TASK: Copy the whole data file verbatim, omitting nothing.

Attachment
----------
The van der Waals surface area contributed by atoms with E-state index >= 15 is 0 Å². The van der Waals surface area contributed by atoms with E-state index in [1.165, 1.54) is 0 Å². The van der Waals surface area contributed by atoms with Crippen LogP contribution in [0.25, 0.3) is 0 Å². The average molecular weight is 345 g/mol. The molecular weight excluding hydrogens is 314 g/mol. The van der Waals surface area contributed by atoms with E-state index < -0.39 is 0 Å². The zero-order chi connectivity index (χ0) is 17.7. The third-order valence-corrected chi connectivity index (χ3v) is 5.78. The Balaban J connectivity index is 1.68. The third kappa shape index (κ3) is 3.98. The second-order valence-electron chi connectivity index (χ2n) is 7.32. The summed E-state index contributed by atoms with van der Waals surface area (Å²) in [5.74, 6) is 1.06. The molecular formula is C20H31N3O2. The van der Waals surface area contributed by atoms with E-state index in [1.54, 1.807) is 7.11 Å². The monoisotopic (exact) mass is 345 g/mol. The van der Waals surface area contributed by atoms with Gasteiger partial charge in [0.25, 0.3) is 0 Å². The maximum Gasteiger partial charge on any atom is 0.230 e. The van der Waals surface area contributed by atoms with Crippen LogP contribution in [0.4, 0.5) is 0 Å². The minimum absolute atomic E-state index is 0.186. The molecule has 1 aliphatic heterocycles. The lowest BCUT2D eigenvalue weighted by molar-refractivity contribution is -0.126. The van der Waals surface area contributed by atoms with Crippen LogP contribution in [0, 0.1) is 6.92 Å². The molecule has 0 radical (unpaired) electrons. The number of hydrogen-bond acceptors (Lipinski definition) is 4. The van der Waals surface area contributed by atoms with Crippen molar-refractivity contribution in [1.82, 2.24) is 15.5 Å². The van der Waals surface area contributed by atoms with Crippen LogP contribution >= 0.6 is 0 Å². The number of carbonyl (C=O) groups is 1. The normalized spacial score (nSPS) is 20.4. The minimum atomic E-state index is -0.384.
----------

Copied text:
The van der Waals surface area contributed by atoms with E-state index >= 15 is 0 Å². The van der Waals surface area contributed by atoms with E-state index in [1.165, 1.54) is 0 Å². The van der Waals surface area contributed by atoms with Crippen LogP contribution in [0.25, 0.3) is 0 Å². The average molecular weight is 345 g/mol. The molecular weight excluding hydrogens is 314 g/mol. The van der Waals surface area contributed by atoms with E-state index < -0.39 is 0 Å². The zero-order chi connectivity index (χ0) is 17.7. The third-order valence-corrected chi connectivity index (χ3v) is 5.78. The Balaban J connectivity index is 1.68. The third kappa shape index (κ3) is 3.98. The second-order valence-electron chi connectivity index (χ2n) is 7.32. The summed E-state index contributed by atoms with van der Waals surface area (Å²) in [5.74, 6) is 1.06. The molecular formula is C20H31N3O2. The van der Waals surface area contributed by atoms with E-state index in [1.54, 1.807) is 7.11 Å². The monoisotopic (exact) mass is 345 g/mol. The van der Waals surface area contributed by atoms with Gasteiger partial charge in [0.25, 0.3) is 0 Å². The maximum Gasteiger partial charge on any atom is 0.230 e. The van der Waals surface area contributed by atoms with Crippen LogP contribution in [0.4, 0.5) is 0 Å². The minimum absolute atomic E-state index is 0.186. The molecule has 1 aliphatic heterocycles. The lowest BCUT2D eigenvalue weighted by molar-refractivity contribution is -0.126. The van der Waals surface area contributed by atoms with Crippen LogP contribution in [0, 0.1) is 6.92 Å². The molecule has 0 radical (unpaired) electrons. The number of hydrogen-bond acceptors (Lipinski definition) is 4. The van der Waals surface area contributed by atoms with Crippen molar-refractivity contribution in [1.82, 2.24) is 15.5 Å². The van der Waals surface area contributed by atoms with Crippen LogP contribution >= 0.6 is 0 Å². The number of carbonyl (C=O) groups is 1. The normalized spacial score (nSPS) is 20.4. The minimum atomic E-state index is -0.384.